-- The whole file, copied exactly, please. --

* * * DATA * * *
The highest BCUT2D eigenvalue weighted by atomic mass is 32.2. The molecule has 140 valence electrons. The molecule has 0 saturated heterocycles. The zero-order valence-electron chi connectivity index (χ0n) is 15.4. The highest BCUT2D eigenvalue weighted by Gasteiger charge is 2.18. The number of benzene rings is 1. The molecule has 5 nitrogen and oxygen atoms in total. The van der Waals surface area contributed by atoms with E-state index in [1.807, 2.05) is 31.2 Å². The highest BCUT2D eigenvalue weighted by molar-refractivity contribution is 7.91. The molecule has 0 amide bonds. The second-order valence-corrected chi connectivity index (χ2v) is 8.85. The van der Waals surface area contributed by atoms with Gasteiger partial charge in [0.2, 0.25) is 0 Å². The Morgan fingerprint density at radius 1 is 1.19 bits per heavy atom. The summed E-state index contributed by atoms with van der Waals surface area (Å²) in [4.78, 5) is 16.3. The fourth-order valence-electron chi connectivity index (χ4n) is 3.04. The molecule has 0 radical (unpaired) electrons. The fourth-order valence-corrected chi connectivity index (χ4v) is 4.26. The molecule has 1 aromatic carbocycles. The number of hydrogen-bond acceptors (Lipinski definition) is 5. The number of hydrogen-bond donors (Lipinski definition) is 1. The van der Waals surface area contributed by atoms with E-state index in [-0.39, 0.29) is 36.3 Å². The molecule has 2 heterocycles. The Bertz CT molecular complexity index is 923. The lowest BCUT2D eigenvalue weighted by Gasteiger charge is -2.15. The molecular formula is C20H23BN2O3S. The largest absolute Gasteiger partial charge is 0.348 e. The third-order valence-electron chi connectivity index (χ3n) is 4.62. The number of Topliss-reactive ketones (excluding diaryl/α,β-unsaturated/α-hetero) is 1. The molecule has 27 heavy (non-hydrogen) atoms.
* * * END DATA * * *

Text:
The highest BCUT2D eigenvalue weighted by atomic mass is 32.2. The molecule has 140 valence electrons. The molecule has 0 saturated heterocycles. The zero-order valence-electron chi connectivity index (χ0n) is 15.4. The highest BCUT2D eigenvalue weighted by Gasteiger charge is 2.18. The number of benzene rings is 1. The molecule has 5 nitrogen and oxygen atoms in total. The van der Waals surface area contributed by atoms with E-state index in [1.807, 2.05) is 31.2 Å². The highest BCUT2D eigenvalue weighted by molar-refractivity contribution is 7.91. The molecule has 0 amide bonds. The second-order valence-corrected chi connectivity index (χ2v) is 8.85. The van der Waals surface area contributed by atoms with Gasteiger partial charge in [0.2, 0.25) is 0 Å². The Morgan fingerprint density at radius 1 is 1.19 bits per heavy atom. The summed E-state index contributed by atoms with van der Waals surface area (Å²) in [4.78, 5) is 16.3. The fourth-order valence-electron chi connectivity index (χ4n) is 3.04. The molecule has 0 radical (unpaired) electrons. The fourth-order valence-corrected chi connectivity index (χ4v) is 4.26. The molecule has 1 aromatic carbocycles. The number of hydrogen-bond acceptors (Lipinski definition) is 5. The number of hydrogen-bond donors (Lipinski definition) is 1. The van der Waals surface area contributed by atoms with E-state index in [-0.39, 0.29) is 36.3 Å². The molecule has 2 heterocycles. The Bertz CT molecular complexity index is 923. The lowest BCUT2D eigenvalue weighted by Gasteiger charge is -2.15. The molecular formula is C20H23BN2O3S. The largest absolute Gasteiger partial charge is 0.348 e. The third-order valence-electron chi connectivity index (χ3n) is 4.62. The number of Topliss-reactive ketones (excluding diaryl/α,β-unsaturated/α-hetero) is 1. The molecule has 27 heavy (non-hydrogen) atoms.